Saturday, April 26, 2008
Civility and Incivility in the Scene: by:Chris M & Lady Medora
This is a lil something that came into one of my emails a couple of days ago. It says a lot about things that are going on around in this fair Metro of ours, and a few strings out from here. Not so much a complete description, but a buffer of happenings. And it put to words a few feelings that i have of mine own, and am ready post down somewhere. They wanted it passed out to whom ever and where ever, with full credits. And am more than willing to do so, as i do believe that it should be said everywhere, no matter what city town or community you may be in. As this can ring true anywhere, in any situation that can lead to a rift between several people in a group situation that divides people apart over something that we should actually be helping with. So here it is. i will post my thoughts on a few things later, as there is a few things i do have to say about not just this subject..... but more over.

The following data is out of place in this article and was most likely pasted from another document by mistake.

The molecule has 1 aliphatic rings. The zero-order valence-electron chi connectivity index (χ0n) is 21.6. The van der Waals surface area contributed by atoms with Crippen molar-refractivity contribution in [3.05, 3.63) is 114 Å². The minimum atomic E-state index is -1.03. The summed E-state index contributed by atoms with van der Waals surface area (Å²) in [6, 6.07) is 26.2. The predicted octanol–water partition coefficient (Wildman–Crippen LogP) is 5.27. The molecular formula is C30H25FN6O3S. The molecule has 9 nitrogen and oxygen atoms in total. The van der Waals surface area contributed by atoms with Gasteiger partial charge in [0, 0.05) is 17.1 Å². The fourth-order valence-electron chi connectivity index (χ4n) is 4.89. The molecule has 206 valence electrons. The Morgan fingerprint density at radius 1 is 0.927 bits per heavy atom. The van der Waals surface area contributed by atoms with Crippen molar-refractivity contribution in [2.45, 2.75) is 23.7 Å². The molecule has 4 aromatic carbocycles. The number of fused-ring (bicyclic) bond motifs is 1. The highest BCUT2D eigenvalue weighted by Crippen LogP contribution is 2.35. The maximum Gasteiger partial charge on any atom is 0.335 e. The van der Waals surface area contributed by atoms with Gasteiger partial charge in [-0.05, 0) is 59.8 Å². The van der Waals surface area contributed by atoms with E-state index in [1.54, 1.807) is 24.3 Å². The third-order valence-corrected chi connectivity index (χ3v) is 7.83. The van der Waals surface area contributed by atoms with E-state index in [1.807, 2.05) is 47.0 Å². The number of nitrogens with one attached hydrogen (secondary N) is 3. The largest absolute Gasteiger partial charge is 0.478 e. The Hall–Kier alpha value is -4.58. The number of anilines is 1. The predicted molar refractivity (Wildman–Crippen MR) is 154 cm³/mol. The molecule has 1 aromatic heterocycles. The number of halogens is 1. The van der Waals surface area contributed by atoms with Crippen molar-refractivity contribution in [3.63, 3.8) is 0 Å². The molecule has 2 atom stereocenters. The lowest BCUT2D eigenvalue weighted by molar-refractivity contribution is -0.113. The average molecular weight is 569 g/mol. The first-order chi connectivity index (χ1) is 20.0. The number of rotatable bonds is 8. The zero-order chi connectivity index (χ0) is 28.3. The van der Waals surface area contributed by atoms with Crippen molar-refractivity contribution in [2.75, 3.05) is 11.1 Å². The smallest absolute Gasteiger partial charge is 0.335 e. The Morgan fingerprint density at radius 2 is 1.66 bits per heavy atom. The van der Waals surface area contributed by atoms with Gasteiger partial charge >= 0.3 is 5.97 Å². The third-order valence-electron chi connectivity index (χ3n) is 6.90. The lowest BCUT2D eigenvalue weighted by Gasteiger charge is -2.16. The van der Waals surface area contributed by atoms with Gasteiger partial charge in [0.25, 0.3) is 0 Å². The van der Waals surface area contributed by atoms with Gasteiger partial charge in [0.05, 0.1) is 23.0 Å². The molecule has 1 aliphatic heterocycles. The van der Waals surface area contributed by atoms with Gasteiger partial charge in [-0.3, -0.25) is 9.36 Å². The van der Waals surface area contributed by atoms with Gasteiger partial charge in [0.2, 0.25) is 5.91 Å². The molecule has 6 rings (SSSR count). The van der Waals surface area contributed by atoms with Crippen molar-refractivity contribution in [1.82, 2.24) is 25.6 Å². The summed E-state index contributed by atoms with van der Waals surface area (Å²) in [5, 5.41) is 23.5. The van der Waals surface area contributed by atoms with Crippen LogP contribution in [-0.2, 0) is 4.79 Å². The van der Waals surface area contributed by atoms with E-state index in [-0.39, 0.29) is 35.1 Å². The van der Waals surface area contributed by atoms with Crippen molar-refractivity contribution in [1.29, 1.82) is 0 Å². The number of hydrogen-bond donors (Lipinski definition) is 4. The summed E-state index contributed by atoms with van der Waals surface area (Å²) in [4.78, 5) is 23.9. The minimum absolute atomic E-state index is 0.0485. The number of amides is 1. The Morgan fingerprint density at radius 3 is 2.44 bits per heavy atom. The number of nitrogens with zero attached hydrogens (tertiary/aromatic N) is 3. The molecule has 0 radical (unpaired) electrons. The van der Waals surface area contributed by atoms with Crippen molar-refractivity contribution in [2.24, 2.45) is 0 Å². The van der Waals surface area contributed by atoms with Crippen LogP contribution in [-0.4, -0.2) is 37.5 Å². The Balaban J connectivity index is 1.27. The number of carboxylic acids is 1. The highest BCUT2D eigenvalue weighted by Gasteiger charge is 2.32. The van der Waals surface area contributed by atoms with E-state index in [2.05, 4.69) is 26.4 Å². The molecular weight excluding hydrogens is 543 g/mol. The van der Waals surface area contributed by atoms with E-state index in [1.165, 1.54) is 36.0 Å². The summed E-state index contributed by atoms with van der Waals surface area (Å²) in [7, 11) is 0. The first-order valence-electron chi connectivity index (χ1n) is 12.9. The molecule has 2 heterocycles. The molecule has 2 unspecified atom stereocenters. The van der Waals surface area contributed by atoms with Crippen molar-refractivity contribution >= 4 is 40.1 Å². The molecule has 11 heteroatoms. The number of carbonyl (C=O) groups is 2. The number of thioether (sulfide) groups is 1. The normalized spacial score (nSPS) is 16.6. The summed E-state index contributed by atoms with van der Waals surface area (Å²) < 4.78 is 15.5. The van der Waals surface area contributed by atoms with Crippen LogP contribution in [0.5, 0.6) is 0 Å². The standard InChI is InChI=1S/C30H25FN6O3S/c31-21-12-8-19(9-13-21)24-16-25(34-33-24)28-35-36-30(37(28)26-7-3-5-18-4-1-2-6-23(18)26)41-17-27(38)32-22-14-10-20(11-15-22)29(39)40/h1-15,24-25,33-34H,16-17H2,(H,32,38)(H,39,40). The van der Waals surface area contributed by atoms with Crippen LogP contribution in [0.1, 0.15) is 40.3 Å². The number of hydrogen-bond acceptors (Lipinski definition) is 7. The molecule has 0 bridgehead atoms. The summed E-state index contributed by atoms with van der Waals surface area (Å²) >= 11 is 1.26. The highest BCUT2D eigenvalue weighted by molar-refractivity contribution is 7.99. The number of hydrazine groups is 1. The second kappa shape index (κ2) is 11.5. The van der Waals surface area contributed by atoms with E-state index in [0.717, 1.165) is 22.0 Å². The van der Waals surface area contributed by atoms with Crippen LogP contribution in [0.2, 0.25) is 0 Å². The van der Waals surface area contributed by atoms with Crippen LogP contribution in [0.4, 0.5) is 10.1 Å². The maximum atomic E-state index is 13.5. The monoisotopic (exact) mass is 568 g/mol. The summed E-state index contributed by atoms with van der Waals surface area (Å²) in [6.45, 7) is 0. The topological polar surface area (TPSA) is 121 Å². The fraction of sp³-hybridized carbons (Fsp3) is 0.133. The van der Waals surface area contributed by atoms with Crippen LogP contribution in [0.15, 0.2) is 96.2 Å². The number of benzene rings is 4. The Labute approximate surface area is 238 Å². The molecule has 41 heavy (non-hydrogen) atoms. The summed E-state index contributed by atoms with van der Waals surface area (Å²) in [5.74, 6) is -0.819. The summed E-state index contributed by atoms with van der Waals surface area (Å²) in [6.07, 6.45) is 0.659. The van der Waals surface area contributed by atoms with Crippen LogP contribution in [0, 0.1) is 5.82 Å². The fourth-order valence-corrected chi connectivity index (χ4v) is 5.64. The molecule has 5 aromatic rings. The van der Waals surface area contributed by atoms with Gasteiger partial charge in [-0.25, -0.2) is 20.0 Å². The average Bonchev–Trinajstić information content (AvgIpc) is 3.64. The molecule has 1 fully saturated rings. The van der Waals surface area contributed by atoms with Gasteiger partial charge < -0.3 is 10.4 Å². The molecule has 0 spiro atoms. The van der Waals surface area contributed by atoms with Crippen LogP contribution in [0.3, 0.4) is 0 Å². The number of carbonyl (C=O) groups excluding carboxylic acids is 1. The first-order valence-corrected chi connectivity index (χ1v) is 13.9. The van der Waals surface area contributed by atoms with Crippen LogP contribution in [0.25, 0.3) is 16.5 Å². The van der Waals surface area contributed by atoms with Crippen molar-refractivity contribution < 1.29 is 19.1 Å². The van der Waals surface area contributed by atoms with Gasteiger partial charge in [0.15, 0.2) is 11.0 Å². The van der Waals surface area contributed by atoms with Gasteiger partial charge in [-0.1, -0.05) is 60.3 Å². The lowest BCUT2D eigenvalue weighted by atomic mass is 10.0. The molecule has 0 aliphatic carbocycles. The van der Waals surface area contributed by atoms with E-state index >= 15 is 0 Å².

Civility and Incivility in the Scene
> By Chris M [Black Rose of Washington DC] and Lady Medora [New Orleans
> Power Exchange] (The authors hope that everyone and anyone will send
> this through any boards you belong to including the authors names).
> One of the most grave and inexplicable problems facing our community
> in general is the continued presence of downright rudeness. It takes
> many forms: gossip, arrogance, slander, ingratitude, interpersonal
> cruelty, Rumor-mongering, the propensity to snub, shun or belittle, a
> refined Sensitivity to slight paired with strident disregard for how
> ones actions And words affect others. It is astonishing, and terribly